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Generic Method for Crafting Deformable Interfaces to Physically Augment Smartphones


Though we live in the era of the touchscreen (tablet PCs and smart phones providing a rigid and flat interface) people and the industry are getting excited about the world of tangible 3D interfaces. This may be explained for two reasons: first, the emergence of cheap vision-based gestural interfaces conquering the space above and below the screen (but without haptic feedback), and second - and perhaps more important for the present discussion - the explosion of the 3D printing industry and the possibility for the end user to not only customize the layout of icons on a screen, but also of designing their own physical interface from scratch. Mass-produced smartphones could then be seen as bare-bone electronics devices whose shape can be physically augmented, personalized and crafted.

deformable interface bear

In order to introduce DIY techniques in the world of deformable input-output interfaces, it is necessary to provide a generic manufacturing/sensing method for such arbitrarily designed shapes. The goal of this project is to investigate minimally invasive methods (no wirings) to physically augment tablet PCs or smartphones. By putting a deformable object over the front or rear camera - this 'object' can be part of the smartphone case itself - and by making the inside of the object partially transparent, the complex light reflections can be used to recognize patterns of deformation or grasping and map them to different UI actions. A machine learning algorithm allows object shape and deformation to be designed arbitrarily, bringing the device physical personalization at a level never reached before, with minimal interference with its original hardware.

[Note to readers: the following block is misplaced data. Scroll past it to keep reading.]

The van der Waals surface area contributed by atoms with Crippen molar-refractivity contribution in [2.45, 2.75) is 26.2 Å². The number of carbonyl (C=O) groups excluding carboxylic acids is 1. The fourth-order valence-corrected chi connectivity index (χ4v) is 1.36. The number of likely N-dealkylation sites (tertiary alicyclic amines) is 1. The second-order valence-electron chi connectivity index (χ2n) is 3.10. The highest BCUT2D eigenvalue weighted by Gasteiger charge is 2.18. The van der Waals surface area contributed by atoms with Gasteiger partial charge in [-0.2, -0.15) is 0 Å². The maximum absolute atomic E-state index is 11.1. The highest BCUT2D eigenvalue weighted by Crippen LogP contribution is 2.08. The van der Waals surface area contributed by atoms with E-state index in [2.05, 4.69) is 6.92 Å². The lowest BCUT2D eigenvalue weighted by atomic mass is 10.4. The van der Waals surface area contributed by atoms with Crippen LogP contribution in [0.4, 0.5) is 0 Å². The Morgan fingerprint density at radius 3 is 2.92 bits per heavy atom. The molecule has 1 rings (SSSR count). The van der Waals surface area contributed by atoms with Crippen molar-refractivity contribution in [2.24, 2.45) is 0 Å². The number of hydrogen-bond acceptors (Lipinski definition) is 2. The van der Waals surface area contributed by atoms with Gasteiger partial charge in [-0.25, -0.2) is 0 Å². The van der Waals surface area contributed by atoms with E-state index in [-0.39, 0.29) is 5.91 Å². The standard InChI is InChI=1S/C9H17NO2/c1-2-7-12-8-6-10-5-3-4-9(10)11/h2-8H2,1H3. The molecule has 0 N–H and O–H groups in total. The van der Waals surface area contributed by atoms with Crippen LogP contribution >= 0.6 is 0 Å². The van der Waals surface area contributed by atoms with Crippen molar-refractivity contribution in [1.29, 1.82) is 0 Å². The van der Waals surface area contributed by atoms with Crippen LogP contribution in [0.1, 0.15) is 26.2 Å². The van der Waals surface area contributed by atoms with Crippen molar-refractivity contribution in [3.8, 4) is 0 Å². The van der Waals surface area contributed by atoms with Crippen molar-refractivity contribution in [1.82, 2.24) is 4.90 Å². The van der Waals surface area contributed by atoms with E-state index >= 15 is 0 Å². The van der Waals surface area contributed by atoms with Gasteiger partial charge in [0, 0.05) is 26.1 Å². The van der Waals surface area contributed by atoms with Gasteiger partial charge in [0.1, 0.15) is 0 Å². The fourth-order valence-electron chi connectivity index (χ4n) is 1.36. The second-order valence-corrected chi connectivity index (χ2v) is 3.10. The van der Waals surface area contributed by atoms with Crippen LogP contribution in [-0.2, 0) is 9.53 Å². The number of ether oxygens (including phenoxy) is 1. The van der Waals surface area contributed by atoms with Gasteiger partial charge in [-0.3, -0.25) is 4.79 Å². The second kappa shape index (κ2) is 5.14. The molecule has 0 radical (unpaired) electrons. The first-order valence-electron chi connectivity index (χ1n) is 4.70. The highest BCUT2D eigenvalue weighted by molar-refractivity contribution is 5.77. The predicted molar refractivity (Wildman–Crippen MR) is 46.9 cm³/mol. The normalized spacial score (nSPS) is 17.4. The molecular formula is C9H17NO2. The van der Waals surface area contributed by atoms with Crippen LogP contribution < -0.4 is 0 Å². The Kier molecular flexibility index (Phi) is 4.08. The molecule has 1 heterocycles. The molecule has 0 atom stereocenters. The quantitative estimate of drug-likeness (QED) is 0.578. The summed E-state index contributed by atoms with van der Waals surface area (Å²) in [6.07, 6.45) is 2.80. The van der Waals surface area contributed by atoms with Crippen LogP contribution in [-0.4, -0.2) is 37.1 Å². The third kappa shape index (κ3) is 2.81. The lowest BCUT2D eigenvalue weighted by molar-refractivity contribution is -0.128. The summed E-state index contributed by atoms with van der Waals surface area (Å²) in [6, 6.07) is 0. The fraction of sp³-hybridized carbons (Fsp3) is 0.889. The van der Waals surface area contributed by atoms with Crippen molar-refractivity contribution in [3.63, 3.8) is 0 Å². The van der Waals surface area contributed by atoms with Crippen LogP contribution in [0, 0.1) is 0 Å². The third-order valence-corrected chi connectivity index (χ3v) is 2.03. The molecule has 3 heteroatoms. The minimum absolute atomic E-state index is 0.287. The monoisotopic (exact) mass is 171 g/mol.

1. Watanabe Ch., Cassinelli A., Watanabe Y., Masatoshi I.: Generic Method for Crafting Deformable Interfaces to Physically Augment Smartphones, CHI '14 Extended Abstracts: ACM SIGCHI Conference on Human Factors in Computing Systems, CHI 2014Apr 26 - May 01 2014, Toronto, ON, Canada (2014) [PDF-3MB]
Ishikawa Watanabe Laboratory, Department of Information Physics and Computing, Department of Creative Informatics,
Graduate School of Information Science and Technology, University of Tokyo
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